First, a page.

Skip to main content

Pakistani minister: 'CPEC linked to civilian supremacy'

In an interview with DW, Pakistan's minister for ports and shipping, Hasil Bizenjo, talks about the China-Pakistan Economic Corridor (CPEC) project and the "necessity" of civilian supremacy for its success.

DW: You said in a recent statement that NATO had shown interest in using Pakistan's Gwadar port for its Afghanistan operations. How did that come about?

Hasil Bizenjo: Recently, we organized a conference in Karachi, inviting businessmen, importers and exporters, as well as a NATO contractor. There we discussed the Afghan transit issue also. The contractor requested us to allow NATO shipments to Afghanistanthrough Gwadar. We studied the proposal but eventually turned it down.

What was the reason behind that decision?

US-Pakistan ties are going through a bad phase right now. We cannot allow it at the moment.

Is China also against the NATO proposal?

Beijing has nothing to do with it; the US attitude is responsible for it. Having said that, it is likely that with the improvement in US-Pakistan relations, our government could reevaluate the NATO request in the future.

Bizenjo: 'There are some elements in Pakistan who want to derail the democratic set up in the country and replace it with technocracy or presidency'

The Gwadar port is a vital part of China's multibillion-dollar CPEC project. Do you think that the Iran-India Chabahar port project could diminish Gwadar's significance in the region?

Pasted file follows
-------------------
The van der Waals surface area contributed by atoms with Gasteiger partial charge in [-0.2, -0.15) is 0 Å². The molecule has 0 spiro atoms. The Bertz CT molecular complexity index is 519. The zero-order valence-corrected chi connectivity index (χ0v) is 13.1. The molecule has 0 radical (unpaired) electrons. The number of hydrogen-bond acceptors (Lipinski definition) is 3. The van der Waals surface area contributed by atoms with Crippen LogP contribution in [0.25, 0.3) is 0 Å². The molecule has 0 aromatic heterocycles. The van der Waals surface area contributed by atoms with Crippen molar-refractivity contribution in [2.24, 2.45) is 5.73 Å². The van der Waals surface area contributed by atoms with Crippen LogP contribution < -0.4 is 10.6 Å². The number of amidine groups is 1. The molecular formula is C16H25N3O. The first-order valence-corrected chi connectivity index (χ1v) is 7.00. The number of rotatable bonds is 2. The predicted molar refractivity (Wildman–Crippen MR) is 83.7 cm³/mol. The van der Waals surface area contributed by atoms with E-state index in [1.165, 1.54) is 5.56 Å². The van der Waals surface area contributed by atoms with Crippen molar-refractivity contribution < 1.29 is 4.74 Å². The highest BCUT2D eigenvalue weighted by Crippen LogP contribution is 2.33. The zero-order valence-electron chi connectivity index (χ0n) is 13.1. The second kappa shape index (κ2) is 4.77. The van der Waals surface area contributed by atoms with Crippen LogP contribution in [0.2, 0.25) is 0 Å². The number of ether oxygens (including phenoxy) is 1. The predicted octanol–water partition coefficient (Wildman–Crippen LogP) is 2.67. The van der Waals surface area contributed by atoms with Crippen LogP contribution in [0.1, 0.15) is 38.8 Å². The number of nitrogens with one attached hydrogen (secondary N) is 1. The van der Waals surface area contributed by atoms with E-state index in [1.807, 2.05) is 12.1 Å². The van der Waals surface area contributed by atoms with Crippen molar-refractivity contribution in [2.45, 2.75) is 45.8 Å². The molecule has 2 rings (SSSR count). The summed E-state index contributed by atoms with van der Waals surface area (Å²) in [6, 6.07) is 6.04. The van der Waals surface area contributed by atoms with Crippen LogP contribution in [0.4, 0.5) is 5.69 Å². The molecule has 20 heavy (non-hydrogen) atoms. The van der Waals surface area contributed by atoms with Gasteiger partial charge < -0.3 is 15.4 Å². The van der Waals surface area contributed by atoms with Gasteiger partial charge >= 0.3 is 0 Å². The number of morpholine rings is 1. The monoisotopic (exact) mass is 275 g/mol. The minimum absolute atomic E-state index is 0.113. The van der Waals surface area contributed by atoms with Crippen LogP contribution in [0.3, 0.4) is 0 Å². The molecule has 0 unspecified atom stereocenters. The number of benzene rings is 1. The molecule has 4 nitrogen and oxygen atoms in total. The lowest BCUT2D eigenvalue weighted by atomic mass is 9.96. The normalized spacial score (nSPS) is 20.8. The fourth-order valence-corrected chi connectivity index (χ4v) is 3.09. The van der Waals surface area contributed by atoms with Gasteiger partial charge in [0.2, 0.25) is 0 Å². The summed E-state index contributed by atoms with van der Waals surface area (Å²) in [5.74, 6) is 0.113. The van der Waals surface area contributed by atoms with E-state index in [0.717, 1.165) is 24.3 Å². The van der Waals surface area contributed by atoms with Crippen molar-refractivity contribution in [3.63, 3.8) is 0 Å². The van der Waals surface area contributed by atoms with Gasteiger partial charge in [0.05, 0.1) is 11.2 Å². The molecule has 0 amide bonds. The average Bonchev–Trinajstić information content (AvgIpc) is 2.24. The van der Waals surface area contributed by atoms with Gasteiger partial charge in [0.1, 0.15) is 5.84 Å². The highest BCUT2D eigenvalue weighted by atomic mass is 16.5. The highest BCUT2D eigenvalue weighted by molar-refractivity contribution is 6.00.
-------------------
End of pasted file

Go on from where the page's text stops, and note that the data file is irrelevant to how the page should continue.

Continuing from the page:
The construction of one port never negatively impacts the construction of another port. There are many ports in a small place like Dubai. Hundreds of ports are functioning smoothly in India. Also, Chabahar cannot challenge Gwadar because the latter is nearer to Afghanistan. Therefore, the Gwadar port will not be affected by Chabahar.

Baluchistan's separatist groups, and also some political analysts, say that China, through CPEC, is turning Pakistan into its economic colony. They also say that Gwadar's local population is being neglected in CPEC-related jobs. How will you respond to this criticism?

The Gwadar port is still in its initial construction phase. There is still no big industry in the city. We can only gauge the impact of the project once it will be completed. But I am sure locals will hugely benefit from the project because China can never bring a big workforce to the area. China can only get some engineers and technical staff for supervision in certain areas of the project. There are only Baloch populations living in and around Gwadar, and the Baloch people will ultimately be the beneficiaries.

Last year, some media reports claimed that China was building a military base in Gwadar. China's foreign ministry swiftly denied those reports. How did those claims originate?

I believe the Indian lobby in the West spreads these kinds of lies. The question is that why would Beijing even think of establishing a military base in Gwadar? A military installation in the area would mean that China would want to get into a direct conflict with regional and international powers. And Pakistan is also not in a position to become part of it.

You're a veteran Baloch politician and an ally of former Prime Minister Nawaz Sharif, who was ousted by the Supreme Court in July last year on corruption allegations. How did Sharif's dismissal impact CPEC's implementation?

Democracy and development can't be divorced. There are some elements in Pakistan who want to derail the democratic set up in the country and replace it with technocracy or presidency. But these forces will never succeed in their plans. The general elections will be held on time this year and there will be a new government. Nawaz Sharif is a popular leader and many media groups have claimed that his Muslim League party will likely win the vote again.